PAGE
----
First of a series
(The Manila Times takes a deeper look into the armed struggle for control of Marawi City and the root causes of the IS-linked extremism in Mindanao in the following series, which opens today.)
WHEN government troops finally rid Marawi City of terrorists, and when they have taken out all the unexploded ordnance and booby traps, the government will have to confront two problems at once—rebuilding the ruined Islamic city and snuffing out the embers of extremism in Mindanao.
Addressing the first is easier since government officials have allotted a huge amount for the reconstruction of Marawi. But taking on the second challenge will be difficult, if not near impossible.
The audacious takeover of a big city, considered the center of Islam, is not the sole handiwork of a new, rising criminal group. It is the result of a deadly cocktail of resentment, discontent and poverty, according to analysts and experts.
The IS-linked Maute Group, led by brothers Abdullah and Omarkhayam as well as Abu Sayyaf leader Isnilon Hapilon, could not have mounted such a daring attack and sustained clashes that lasted more than five months without outside help, analysts believe.
Armed Forces spokesman Maj. Gen. Restituto Padilla said the “ground zero” of the armed conflict resembles the city of Mosul in Iraq, which was seized by the Islamic State or ISIS in 2016. Iraqi forces were able to liberate Mosul after nine months of heavy fighting.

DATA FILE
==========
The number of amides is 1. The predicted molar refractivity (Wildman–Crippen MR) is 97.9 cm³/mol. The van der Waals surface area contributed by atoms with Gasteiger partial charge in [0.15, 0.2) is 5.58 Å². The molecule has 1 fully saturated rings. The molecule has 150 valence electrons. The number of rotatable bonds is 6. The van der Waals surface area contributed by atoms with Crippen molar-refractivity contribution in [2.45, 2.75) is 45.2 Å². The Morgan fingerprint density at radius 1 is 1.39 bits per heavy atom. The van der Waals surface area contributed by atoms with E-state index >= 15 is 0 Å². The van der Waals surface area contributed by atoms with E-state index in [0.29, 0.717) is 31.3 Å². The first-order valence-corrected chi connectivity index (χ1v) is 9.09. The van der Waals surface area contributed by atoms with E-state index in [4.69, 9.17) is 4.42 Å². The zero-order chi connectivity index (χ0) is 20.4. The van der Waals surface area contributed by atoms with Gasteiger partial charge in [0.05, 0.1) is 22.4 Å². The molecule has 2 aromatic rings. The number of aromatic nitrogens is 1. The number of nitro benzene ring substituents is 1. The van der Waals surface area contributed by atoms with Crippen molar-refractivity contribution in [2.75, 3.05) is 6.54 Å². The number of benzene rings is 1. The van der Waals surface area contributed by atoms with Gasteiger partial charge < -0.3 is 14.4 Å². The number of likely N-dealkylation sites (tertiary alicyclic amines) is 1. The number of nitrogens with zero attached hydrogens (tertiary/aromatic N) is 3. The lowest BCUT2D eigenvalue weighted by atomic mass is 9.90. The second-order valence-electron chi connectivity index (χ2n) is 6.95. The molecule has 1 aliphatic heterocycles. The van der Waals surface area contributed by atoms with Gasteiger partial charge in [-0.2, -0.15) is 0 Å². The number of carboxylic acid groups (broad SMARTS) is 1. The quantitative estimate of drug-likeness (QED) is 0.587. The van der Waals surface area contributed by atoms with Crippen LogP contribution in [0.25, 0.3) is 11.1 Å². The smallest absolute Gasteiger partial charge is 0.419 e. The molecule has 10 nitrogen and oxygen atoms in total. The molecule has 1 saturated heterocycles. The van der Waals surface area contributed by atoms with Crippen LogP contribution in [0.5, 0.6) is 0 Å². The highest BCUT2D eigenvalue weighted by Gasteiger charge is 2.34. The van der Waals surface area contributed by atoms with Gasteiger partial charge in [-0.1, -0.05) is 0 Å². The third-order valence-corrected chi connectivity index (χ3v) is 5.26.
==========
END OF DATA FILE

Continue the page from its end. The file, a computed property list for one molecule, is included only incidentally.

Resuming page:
Datu Hj. Abul Khayr Alonto, head of the Mindanao Development Authority (MinDA), said the rise of the Maute and other extremist groups in Mindanao is tied closely to festering issues such as poverty and discontent.
Alonto explained that there are two types of conflicts prevailing in the Southern Philippines — horizontal and vertical.
The horizontal conflict, he said, is between the national government and the Moro Islamic Liberation Front (MILF) and Moro National Liberation Front (MNLF). Both groups are “asserting their right for self-determination while the national government insists on the preservation of their territorial integrity and national sovereignty.”
“With deep historical roots, a political solution to this conflict would require the rectification of historical injustices through the grant of genuine autonomy,” Alonto said.
However, previous administrations have failed to end the conflict despite the forging of four international peace agreements between the two parties.
“Their approach to the resolution of this type of conflict are only band-aid solutions, disregarding the deeply-rooted issues that needed to be addressed,” Alonto said. “However, we are fortunate with the victory of Mayor Rodrigo Duterte, a gallant and true blood Mindanaoan, the first Moro president, who has a deep understanding of the historical roots of the Mindanao conflict and who is committed to putting things in its right perspective and provide peace with justice for the Bangsamoro and the national cultural minorities.”